The Smithsonian presently certifies about 35 farms around the world, producing some 10 million pounds of coffee a year. (A number of these farms represent multiple growers.) Marra says many more farms practice bird-friendly farming but don't use the certification label. It will take more consumer demand to spur them to action, he says.
Birds & Beans is just one of the coffee roasters the Smithsonian works with. They include Caffee Ibis Coffee Roasting, based in Logan, Utah, and Thornton, Colorado-based Allegro Coffee Growers, which sells its bird-friendly Early Bird Blend at Whole Foods.
As Wilson sees it, growing competition is a good thing because that means the category is getting more established.Last year, Birds & Beans U.S. had revenue of about $1.5 million. Sales are now growing about 25% a year. The company donates 5% of its revenue to its conservation partners.
But it has taken the company much longer to build a market than Wilson had expected. "The question we haven’t successfully answered is how do we get the word out more broadly and how do we get this to catch fire," Wilson tells me.
In a personal taste test, I found the two roasts I sampled comparable to some of the best specialty coffee I've purchased without the bird-friendly label. But as anyone who has lingered at the supermarket coffee shelf knows, the options are confusing. There's shade-grown, organic and Fair Trade-certified, which assures just treatment of workers and farmers and requires some sustainable practices. While organic and shade-grown coffee farms may also benefit birds and are better choices for consumers than nonorganic and sun-grown coffee, the Smithsonian's bird-friendly certification is the gold standard in conservation circles.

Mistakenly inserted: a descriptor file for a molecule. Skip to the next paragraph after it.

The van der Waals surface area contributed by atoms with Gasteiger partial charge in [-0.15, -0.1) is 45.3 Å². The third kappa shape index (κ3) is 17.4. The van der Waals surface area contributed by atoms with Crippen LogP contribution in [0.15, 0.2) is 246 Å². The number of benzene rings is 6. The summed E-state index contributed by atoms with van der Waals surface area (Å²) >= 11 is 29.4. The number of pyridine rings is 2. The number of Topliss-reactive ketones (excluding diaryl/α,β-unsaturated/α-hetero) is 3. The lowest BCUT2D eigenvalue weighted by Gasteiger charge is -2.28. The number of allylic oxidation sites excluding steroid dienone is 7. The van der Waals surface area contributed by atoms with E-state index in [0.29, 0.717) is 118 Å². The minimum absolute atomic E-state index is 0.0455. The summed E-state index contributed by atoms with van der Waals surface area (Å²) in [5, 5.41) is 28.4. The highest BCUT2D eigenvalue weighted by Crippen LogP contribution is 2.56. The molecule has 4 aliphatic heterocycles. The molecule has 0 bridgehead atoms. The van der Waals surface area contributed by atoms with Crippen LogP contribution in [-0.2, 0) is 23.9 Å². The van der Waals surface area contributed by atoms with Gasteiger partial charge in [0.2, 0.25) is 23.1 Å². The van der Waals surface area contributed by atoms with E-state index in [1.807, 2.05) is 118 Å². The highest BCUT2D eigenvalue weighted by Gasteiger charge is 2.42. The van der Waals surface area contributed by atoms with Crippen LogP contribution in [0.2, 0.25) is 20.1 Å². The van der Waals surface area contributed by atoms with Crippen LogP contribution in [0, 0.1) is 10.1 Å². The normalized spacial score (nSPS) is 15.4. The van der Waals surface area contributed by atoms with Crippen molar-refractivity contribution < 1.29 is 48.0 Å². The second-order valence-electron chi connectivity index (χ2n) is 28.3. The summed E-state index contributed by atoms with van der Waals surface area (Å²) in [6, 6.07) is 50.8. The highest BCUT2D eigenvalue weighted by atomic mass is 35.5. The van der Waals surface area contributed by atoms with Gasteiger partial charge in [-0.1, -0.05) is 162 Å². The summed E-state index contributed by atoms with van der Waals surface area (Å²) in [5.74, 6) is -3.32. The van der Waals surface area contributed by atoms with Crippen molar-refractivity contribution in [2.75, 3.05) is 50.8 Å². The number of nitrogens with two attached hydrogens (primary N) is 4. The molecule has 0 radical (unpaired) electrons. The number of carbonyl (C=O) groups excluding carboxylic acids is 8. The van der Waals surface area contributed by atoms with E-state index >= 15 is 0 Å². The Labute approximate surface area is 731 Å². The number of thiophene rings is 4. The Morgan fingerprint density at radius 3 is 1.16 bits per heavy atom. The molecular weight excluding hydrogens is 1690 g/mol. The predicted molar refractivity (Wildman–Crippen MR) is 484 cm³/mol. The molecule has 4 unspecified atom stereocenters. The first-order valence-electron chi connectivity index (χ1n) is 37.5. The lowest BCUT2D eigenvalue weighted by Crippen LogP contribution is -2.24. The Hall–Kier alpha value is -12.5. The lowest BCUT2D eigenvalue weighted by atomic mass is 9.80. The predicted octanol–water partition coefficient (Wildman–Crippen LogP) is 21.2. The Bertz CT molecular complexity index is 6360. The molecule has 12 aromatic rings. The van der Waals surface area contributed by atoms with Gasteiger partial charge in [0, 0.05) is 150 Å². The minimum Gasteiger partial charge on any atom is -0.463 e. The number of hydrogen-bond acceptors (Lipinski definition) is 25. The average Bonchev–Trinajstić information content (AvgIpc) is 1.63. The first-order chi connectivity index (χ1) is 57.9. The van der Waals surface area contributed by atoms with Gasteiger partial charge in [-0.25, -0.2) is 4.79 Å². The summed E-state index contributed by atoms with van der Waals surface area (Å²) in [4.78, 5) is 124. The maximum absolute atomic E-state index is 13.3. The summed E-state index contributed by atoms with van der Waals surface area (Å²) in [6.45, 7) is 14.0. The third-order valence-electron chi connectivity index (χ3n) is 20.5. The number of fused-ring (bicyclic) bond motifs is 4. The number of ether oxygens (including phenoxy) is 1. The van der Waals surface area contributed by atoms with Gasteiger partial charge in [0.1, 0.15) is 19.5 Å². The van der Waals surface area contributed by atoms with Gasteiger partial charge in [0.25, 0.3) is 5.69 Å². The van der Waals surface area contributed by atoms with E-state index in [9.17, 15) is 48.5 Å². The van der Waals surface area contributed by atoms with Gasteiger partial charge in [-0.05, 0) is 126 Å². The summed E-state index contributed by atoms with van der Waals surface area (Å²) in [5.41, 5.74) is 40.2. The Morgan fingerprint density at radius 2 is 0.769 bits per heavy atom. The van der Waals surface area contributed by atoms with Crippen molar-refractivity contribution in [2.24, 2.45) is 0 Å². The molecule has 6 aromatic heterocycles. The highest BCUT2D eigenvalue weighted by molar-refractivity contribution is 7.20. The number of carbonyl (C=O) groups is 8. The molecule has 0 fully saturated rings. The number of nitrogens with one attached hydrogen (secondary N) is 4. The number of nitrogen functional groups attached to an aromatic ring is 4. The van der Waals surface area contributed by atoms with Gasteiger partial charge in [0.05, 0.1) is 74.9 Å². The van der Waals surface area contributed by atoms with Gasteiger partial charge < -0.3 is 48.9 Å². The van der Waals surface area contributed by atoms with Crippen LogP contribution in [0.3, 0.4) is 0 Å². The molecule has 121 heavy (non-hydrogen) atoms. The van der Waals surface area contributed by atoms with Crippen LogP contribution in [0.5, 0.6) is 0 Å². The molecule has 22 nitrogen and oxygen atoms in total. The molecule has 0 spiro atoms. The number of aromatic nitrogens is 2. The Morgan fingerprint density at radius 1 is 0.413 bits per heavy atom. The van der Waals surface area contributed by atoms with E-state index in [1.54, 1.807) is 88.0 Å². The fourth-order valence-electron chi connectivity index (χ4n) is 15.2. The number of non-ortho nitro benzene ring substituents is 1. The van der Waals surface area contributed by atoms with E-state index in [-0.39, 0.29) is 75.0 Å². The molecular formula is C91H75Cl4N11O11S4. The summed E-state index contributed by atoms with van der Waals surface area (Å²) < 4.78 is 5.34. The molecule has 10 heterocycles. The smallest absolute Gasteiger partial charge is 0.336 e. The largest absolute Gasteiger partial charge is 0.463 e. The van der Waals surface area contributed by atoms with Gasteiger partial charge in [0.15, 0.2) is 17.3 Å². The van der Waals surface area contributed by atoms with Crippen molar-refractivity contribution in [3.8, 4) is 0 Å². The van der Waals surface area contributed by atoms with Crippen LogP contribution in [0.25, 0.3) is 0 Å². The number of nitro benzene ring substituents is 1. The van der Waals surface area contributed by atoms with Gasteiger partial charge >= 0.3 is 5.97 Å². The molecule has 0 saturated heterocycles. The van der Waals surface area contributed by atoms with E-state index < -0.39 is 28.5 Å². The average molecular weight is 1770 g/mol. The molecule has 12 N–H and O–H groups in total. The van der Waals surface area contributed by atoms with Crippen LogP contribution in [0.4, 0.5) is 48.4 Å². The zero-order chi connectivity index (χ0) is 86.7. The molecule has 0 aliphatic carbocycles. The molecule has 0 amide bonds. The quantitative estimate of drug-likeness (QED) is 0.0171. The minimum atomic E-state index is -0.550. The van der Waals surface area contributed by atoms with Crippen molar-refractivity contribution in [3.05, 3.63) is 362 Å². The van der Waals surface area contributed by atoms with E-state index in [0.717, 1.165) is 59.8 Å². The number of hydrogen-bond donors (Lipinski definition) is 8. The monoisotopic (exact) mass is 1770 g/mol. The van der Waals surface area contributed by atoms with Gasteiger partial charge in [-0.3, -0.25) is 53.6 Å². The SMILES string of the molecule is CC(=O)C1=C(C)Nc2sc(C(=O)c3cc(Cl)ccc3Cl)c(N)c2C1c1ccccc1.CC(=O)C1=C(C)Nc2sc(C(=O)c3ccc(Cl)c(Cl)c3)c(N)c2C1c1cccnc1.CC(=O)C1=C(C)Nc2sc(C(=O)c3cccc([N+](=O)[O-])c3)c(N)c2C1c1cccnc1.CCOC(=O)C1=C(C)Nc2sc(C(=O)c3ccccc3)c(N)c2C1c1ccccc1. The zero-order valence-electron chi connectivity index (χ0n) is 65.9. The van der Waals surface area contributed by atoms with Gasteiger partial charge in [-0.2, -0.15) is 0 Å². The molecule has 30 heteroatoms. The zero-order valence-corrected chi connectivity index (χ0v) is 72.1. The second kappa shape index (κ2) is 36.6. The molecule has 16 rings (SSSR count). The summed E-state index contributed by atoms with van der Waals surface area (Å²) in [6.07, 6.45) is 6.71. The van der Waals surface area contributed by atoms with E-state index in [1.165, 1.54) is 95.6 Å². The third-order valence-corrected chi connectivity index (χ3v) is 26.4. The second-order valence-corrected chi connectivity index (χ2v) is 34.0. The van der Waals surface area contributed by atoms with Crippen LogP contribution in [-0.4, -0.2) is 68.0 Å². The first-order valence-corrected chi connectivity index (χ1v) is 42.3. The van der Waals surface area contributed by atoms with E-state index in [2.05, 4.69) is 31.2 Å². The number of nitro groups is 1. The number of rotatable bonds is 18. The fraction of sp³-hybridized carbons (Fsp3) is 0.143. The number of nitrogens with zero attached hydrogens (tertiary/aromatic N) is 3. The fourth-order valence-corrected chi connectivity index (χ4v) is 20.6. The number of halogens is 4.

Still, the market for bird-friendly coffee is tiny in the scheme of things. About 500 billion cups of coffee are consumed worldwide every year. In 2012, the Cornell Lab of Ornithology estimated less than 1 percent of coffee sold in the U.S. carried the bird-friendly certification.
Despite the marketing challenges, Wilson says Birds & Beans is finally beginning to see the payoff from its strategy of partnering with conservation organizations and academics and sampling its coffee at events. Their partners include ornithologist Bridget Stutchbury, a professor at York University in Toronto, and the Cornell lab of Ornithology. In June 2013, Birds & Beans launched a program with the American bird Conservancy to help coffee farmers in Latin America achieve certification. The company is also acting as one of the sponsors of the North American Ornithological Conference in August.
Birds & Beans distributes its coffee through 127 retail outlets, including coops, bird stores, natural foods stores and nature center stores, but Wilson has been less successful getting into traditional supermarkets, where single-serve coffee cups are taking up more and more shelf space, and price points are critical. Its ecommerce sales include numerous coffee clubs, local cooperatives where people order together and save on shipping costs.
Encouragingly, Birds & Beans boasts an 80% retention rate for those online customers, who account for about a third of sales.
"With something that's a little bit complicated, you've got to be constantly putting out information that educates the consumer, and if you do it long enough and honestly, eventually they'll come to you," Wilson says.
Robin D. Schatz is the health care editor at Crain's New York Business and a freelance writer. Follow her on Twitter @Robin_Schatz. Read her Forbes stories here.